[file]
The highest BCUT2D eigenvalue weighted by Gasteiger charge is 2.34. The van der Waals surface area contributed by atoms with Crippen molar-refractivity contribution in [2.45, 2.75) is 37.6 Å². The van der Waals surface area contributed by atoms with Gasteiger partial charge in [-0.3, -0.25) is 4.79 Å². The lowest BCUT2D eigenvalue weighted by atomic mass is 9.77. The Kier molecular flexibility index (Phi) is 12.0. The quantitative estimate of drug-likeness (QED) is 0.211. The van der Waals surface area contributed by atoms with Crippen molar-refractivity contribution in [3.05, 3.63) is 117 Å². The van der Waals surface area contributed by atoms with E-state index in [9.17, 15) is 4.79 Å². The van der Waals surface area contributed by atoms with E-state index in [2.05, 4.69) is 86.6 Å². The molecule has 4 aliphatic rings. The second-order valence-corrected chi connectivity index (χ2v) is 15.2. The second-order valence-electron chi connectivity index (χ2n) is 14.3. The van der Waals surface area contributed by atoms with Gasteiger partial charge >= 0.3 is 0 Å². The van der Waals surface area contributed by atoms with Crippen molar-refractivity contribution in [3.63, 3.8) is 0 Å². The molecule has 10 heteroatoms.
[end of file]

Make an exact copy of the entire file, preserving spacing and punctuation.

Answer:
The highest BCUT2D eigenvalue weighted by Gasteiger charge is 2.34. The van der Waals surface area contributed by atoms with Crippen molar-refractivity contribution in [2.45, 2.75) is 37.6 Å². The van der Waals surface area contributed by atoms with Gasteiger partial charge in [-0.3, -0.25) is 4.79 Å². The lowest BCUT2D eigenvalue weighted by atomic mass is 9.77. The Kier molecular flexibility index (Phi) is 12.0. The quantitative estimate of drug-likeness (QED) is 0.211. The van der Waals surface area contributed by atoms with Crippen molar-refractivity contribution in [3.05, 3.63) is 117 Å². The van der Waals surface area contributed by atoms with E-state index in [9.17, 15) is 4.79 Å². The van der Waals surface area contributed by atoms with E-state index in [2.05, 4.69) is 86.6 Å². The molecule has 4 aliphatic rings. The second-order valence-corrected chi connectivity index (χ2v) is 15.2. The second-order valence-electron chi connectivity index (χ2n) is 14.3. The van der Waals surface area contributed by atoms with Gasteiger partial charge >= 0.3 is 0 Å². The van der Waals surface area contributed by atoms with Crippen molar-refractivity contribution in [3.63, 3.8) is 0 Å². The molecule has 10 heteroatoms.